The National Organization for Marriage (NOM) announced Thursday they will file suit against the IRS, accusing the agency of violating federal law by leaking the organization's private donor list in 2012.

NOM, an advocacy group opposing same-sex marriage, has claimed for months that its private donor list was illegally disclosed to the Huffington Post, and the Human Rights Campaign -- a top advocate for gay rights and gay marriage, whose former president served as a co-chairman of President Obama's re-election campaign.

Releasing confidential taxpayer information is a felony. Cleta Mitchell, an attorney for the Act Right Legal Foundation, which is handling the case, has pressed the IRS and the Treasury’s inspector general for tax administration to find out who was responsible.

NOM President Brian Brown accuses the IRS of stonewalling and says the group has proof that its tax return was leaked.

“This is a federal crime,” Brown said. “Worse, the confidential information contained in the illegally leaked documents included the identity of dozens of major donors and the HRC used the confidential donor information to harass our donors. This is a chilling set of circumstances that should ring alarm bells across the nation.”

The IRS, which has had most of its employees furloughed in the government shutdown, and HRC did not immediately return a request for comment.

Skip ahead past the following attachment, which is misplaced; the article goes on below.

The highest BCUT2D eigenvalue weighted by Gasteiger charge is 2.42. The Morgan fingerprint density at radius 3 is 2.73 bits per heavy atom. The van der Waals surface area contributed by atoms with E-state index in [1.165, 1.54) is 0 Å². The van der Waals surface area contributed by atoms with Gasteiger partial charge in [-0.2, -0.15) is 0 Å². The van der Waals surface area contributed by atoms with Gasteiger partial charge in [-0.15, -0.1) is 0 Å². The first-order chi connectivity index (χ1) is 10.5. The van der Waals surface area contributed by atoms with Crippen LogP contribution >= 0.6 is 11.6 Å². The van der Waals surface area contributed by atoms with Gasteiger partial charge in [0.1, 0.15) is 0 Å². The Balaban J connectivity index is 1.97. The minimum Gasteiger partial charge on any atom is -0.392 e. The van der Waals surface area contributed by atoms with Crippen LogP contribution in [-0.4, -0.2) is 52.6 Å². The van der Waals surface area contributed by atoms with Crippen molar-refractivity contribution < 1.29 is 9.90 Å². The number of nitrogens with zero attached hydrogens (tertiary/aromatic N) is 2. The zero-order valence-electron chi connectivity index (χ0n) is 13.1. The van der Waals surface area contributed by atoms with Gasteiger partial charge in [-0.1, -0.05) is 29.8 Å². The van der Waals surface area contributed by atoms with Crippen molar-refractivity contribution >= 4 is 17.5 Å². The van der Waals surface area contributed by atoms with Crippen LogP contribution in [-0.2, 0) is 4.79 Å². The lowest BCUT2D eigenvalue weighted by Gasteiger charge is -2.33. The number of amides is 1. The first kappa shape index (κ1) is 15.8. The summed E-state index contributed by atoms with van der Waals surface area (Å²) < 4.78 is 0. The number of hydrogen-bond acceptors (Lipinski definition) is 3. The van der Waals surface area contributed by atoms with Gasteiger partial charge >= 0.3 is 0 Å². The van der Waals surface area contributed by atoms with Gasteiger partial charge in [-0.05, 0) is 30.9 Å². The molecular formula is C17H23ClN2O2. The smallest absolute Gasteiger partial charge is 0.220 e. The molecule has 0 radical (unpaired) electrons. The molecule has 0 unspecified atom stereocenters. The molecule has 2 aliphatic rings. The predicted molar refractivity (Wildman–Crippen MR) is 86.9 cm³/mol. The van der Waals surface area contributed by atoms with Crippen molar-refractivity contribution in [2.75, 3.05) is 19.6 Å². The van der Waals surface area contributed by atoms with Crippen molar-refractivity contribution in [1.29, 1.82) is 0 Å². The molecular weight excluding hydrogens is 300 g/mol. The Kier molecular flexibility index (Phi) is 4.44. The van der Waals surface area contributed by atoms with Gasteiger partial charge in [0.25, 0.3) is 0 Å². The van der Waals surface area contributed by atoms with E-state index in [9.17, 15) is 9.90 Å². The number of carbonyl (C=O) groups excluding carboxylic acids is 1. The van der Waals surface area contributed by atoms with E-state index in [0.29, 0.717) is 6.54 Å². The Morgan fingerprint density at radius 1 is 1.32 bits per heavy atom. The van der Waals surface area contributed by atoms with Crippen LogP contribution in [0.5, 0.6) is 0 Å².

NOM complained about the disclosure of its donor list when it first occurred in February 2012 but the controversy garnered more attention after disclosures that the IRS targeted conservative nonprofit groups that had applied for tax-exempt status.

Congress and the IRS inspector general are still investigating the matter.

During last year's presidential race, HRC posted the donor list online.

The same day a report in the Huffington Post said it had received the list separately from HRC and highlighted a $10,000 donation from the political action committee affiliated with 2012 GOP presidential nominee Mitt Romney.

Both HRC and Huffington Post described the person who leaked the donor list as a “whistleblower.”

Founded in 2007, NOM was created to fight state proposals legalizing same-sex marriage, particularly Proposition 8 in California, and advocate on behalf of traditional marriage. It has a nonprofit advocacy arm, which raises money for its efforts.

John Eastman, NOM's chairman, says the timing of the leak is particularly suspicious. The day after HRC posted the documents, their president, Joe Solmonese, left to become a co-chairman of Obama's re-election bid.

After NOM complained, HRC took the information off its website, but a link to the Huffington Post article is still active.

There are many emerging examples of how the IRS has targeted conservative groups, Eastman said, but this incident, handing over private donor lists of one group to its political enemies, is “a special category of abuse and concern.”

“Our lawsuit will be a powerful tool in ending the stonewalling and getting the truth to the American people,” he said.

He urged Congress to pressure the IRS, Treasury Department and other officials to help identify who is responsible for releasing the confidential donor information.